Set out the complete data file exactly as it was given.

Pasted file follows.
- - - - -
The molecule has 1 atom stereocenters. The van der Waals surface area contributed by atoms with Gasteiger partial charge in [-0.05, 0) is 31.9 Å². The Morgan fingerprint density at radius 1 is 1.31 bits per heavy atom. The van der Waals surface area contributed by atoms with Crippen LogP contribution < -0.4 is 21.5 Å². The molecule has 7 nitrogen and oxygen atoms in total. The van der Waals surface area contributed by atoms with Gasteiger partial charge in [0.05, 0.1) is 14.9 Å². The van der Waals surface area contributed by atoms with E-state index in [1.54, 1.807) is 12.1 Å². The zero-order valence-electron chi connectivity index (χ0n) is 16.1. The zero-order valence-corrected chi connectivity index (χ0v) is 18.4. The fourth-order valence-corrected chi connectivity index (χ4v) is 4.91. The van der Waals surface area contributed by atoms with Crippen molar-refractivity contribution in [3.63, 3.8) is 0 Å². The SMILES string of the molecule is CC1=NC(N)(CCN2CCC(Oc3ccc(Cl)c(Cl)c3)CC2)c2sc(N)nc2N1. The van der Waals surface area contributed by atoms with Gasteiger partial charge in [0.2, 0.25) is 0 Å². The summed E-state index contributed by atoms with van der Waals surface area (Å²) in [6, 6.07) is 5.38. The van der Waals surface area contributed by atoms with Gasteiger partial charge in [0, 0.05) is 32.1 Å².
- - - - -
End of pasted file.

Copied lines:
The molecule has 1 atom stereocenters. The van der Waals surface area contributed by atoms with Gasteiger partial charge in [-0.05, 0) is 31.9 Å². The Morgan fingerprint density at radius 1 is 1.31 bits per heavy atom. The van der Waals surface area contributed by atoms with Crippen LogP contribution < -0.4 is 21.5 Å². The molecule has 7 nitrogen and oxygen atoms in total. The van der Waals surface area contributed by atoms with Gasteiger partial charge in [0.05, 0.1) is 14.9 Å². The van der Waals surface area contributed by atoms with E-state index in [1.54, 1.807) is 12.1 Å². The zero-order valence-electron chi connectivity index (χ0n) is 16.1. The zero-order valence-corrected chi connectivity index (χ0v) is 18.4. The fourth-order valence-corrected chi connectivity index (χ4v) is 4.91. The van der Waals surface area contributed by atoms with Crippen molar-refractivity contribution in [3.63, 3.8) is 0 Å². The SMILES string of the molecule is CC1=NC(N)(CCN2CCC(Oc3ccc(Cl)c(Cl)c3)CC2)c2sc(N)nc2N1. The van der Waals surface area contributed by atoms with Gasteiger partial charge in [0.2, 0.25) is 0 Å². The summed E-state index contributed by atoms with van der Waals surface area (Å²) in [6, 6.07) is 5.38. The van der Waals surface area contributed by atoms with Gasteiger partial charge in [0, 0.05) is 32.1 Å².